Dec 2, 2021 - Technology

FTC sues to block Nvidia's $40B Arm acquisition

The words "Arm" and "Nvidia" against a grey background with the Nvidia logo in the middle.
Image: Nvidia

The Federal Trade Commission sued to block the chip supplier Nvidia's $40 billion acquisition of U.K. chip designer Arm, arguing the deal would give Nvidia too much control over the technology and designs its competitors rely on.

Why it matters: Arm's chip designs are used in phones, tablets, game consoles and by companies including Apple, Samsung and Qualcomm.

Driving the news: The complaint from the FTC, approved unanimously and announced on Thursday, argues that because Arm's designs are a critical input that enables competition between Nvidia and its rivals, the deal would give Nvidia the ability to undermine its competitors.

  • This could lead to reduced innovation, higher prices and less choice, the FTC argues.
  • Specifically, the FTC says the deal would hurt competition in three markets in which Nvidia competes: advanced driver assistance systems, networking products and in cloud computing.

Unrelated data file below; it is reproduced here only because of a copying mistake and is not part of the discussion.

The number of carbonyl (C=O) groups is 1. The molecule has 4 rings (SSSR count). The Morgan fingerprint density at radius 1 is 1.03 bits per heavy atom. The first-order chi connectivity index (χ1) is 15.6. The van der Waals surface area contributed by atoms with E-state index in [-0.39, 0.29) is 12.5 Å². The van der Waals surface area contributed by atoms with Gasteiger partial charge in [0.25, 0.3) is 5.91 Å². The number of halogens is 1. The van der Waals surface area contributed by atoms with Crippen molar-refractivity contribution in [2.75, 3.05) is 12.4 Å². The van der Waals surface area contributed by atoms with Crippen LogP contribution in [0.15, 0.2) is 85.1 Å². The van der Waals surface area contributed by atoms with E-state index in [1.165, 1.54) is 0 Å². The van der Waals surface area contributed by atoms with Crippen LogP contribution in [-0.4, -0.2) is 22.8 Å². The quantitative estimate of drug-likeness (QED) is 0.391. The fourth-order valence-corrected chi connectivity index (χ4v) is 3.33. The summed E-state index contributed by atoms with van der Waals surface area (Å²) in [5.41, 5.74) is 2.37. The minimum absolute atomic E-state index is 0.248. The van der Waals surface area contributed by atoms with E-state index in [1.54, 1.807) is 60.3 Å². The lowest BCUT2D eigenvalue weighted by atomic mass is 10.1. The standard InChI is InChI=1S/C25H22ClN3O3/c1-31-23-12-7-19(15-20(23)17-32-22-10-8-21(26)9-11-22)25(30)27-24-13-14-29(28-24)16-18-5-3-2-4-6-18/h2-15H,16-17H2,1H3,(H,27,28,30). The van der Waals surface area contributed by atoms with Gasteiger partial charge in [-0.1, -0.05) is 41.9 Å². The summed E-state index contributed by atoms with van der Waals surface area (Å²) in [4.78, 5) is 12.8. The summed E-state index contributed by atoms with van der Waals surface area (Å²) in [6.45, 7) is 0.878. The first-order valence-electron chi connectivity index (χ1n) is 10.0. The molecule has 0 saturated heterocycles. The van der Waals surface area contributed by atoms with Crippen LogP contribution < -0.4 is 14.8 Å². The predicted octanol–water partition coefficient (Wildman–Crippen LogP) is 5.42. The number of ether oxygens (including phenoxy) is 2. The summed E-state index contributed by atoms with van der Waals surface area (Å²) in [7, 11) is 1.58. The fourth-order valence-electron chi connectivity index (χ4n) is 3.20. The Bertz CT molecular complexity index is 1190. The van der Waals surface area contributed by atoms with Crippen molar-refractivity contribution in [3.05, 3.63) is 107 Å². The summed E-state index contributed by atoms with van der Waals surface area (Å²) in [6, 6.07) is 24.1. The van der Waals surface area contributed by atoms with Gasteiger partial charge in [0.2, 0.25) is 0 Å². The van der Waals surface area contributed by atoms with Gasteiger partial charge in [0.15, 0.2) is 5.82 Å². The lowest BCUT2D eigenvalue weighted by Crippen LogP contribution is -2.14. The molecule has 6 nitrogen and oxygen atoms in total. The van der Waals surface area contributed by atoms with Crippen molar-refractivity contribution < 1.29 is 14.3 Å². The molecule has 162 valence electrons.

What they're saying: "The FTC is suing to block the largest semiconductor chip merger in history to prevent a chip conglomerate from stifling the innovation pipeline for next-generation technologies,” FTC Bureau of Competition Director Holly Vedova said in a statement.

  • “Tomorrow’s technologies depend on preserving today’s competitive, cutting-edge chip markets. This proposed deal would distort Arm’s incentives in chip markets and allow the combined firm to unfairly undermine Nvidia’s rivals."

The other side: Nvidia said it would keep Arm's open licensing model when the deal was announced.

  • "As we move into this next step in the FTC process, we will continue to work to demonstrate that this transaction will benefit the industry and promote competition," an Nvidia spokesperson said in a statement.

Be smart: Arm doesn't make chips itself, but rather creates underlying designs that are widely used in everything from phones to networking gear to cars.

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